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Outcomes Research

Chemotherapy Gets an Infusion of Nature

A pilot study investigated the effects of a biophilic Green Therapy or Virtual Reality environment on the pain and distress of oncology patients during chemotherapy.

Accumulating evidence indicates that exposure to nature provides mental and physical health benefits. From increased empathy to decreased pain, psychological and biomedical research data are building a robust case for tapping into the healing power of nature.
Oncology patients are impacted by many worries during chemotherapy infusions including anxiety, travel to appointments, treatment side effects, distress and pain.
In fact, 50–70% of oncology patients experience uncontrolled pain and fear pain over death.
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Houston Methodist physicians proactively address pain and distress in oncology patients and continually look for safe and effective complementary tools to improve patient experiences and outcomes during cancer treatment. In a recent pilot study, Houston Methodist researchers in the Center for Health and Nature investigated whether a biophilic Green Therapy (GT) or Virtual Reality (VR) environment decreased the pain and distress of oncology patients during chemotherapy infusion. The VR room was a private room in which patients utilized the Oculus Quest Head Mounted Display (HMD) and its Nature Treks software. The VR HMD is a stand-alone device with head-tracking and a separate hand controller to allow interaction with the virtual environment. Patients wore the headset for 5-to-15-min intervals, choosing any of 9 different interactive nature environments. In the private GT room, patients were positioned to face a large wall of windows overlooking a rooftop garden and scenic mural. The control room was a private standard treatment room with no windows, equipped with standard infusion equipment and a television. Data collection: vital signs, saliva cortisol, pain and distress assessments, were done before and after infusion. The study was a case-crossover design, which means each case served as his/her own control and included 33 first-cycle oncology patients (breast, gynecologic, gastrointestinal, pancreatic and prostate cancers) receiving intravenous chemotherapy. While patient heart rate, blood pressure, and self-reported distress levels were reduced after each biophilic intervention, these preliminary results were not statistically significant between the three rooms. However, more patients reported the experience as “enjoyable” when in the GT or VR room compared to in the control room.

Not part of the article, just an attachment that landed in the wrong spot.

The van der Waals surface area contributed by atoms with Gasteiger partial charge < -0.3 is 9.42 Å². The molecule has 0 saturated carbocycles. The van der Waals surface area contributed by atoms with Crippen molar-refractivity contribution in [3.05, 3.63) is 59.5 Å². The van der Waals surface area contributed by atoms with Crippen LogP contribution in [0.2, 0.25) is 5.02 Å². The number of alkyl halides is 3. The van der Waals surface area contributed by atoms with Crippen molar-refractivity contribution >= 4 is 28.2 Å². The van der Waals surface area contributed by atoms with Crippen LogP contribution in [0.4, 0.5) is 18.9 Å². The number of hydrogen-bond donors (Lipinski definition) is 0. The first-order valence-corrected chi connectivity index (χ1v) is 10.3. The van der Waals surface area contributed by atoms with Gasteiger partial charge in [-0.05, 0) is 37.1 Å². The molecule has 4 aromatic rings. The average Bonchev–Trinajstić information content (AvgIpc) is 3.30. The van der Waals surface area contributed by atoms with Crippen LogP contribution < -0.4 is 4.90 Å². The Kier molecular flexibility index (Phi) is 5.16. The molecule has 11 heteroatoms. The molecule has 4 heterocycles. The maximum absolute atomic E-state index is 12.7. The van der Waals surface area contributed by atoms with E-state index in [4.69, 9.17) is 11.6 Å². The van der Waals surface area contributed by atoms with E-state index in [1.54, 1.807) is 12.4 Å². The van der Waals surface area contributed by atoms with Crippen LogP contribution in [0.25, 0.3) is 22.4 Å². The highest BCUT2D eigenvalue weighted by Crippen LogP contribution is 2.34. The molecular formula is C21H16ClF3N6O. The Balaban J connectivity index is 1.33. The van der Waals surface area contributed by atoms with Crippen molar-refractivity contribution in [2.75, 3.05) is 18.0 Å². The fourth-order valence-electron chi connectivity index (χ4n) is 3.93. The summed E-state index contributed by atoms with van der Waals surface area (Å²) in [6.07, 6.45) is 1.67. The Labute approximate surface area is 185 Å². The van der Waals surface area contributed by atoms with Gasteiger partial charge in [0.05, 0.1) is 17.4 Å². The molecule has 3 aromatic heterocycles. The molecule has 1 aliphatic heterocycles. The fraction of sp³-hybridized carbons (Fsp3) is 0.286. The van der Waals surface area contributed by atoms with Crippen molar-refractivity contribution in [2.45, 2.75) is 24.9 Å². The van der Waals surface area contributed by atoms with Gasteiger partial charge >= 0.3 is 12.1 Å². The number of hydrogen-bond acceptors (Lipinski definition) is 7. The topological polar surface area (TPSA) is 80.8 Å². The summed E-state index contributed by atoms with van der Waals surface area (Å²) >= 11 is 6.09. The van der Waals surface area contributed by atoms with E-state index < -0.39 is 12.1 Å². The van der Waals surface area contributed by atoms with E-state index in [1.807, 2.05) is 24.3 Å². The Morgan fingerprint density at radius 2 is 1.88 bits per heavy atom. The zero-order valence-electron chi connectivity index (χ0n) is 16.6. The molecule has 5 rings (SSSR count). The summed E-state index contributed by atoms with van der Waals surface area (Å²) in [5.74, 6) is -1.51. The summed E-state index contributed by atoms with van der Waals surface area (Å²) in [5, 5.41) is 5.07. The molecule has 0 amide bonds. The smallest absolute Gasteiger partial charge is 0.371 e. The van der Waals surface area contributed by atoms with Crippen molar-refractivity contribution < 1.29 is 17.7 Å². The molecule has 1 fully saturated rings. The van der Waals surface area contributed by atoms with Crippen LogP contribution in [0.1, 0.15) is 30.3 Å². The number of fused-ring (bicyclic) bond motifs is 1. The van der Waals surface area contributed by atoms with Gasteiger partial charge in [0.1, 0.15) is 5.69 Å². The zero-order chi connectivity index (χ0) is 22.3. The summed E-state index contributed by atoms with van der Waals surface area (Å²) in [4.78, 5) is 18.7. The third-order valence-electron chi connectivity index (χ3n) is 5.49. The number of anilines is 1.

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Heather Lander, PhD
June 2023
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